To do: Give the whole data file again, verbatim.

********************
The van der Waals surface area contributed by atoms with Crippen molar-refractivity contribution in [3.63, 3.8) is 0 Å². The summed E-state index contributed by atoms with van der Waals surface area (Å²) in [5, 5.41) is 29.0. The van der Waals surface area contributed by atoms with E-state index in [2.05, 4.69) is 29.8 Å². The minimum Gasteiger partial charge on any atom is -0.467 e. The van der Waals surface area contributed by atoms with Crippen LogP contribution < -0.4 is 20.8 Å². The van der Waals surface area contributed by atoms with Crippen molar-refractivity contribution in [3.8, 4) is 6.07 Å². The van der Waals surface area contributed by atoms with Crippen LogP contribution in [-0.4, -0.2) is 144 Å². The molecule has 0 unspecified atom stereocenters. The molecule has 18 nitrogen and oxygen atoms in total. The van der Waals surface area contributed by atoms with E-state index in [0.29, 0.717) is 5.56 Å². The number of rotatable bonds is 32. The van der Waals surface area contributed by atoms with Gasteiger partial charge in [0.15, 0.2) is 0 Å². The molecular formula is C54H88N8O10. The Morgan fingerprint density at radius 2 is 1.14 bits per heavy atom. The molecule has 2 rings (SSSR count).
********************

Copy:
The van der Waals surface area contributed by atoms with Crippen molar-refractivity contribution in [3.63, 3.8) is 0 Å². The summed E-state index contributed by atoms with van der Waals surface area (Å²) in [5, 5.41) is 29.0. The van der Waals surface area contributed by atoms with E-state index in [2.05, 4.69) is 29.8 Å². The minimum Gasteiger partial charge on any atom is -0.467 e. The van der Waals surface area contributed by atoms with Crippen LogP contribution < -0.4 is 20.8 Å². The van der Waals surface area contributed by atoms with Crippen molar-refractivity contribution in [3.8, 4) is 6.07 Å². The van der Waals surface area contributed by atoms with Crippen LogP contribution in [-0.4, -0.2) is 144 Å². The molecule has 0 unspecified atom stereocenters. The molecule has 18 nitrogen and oxygen atoms in total. The van der Waals surface area contributed by atoms with E-state index in [0.29, 0.717) is 5.56 Å². The number of rotatable bonds is 32. The van der Waals surface area contributed by atoms with Gasteiger partial charge in [0.15, 0.2) is 0 Å². The molecular formula is C54H88N8O10. The Morgan fingerprint density at radius 2 is 1.14 bits per heavy atom. The molecule has 2 rings (SSSR count).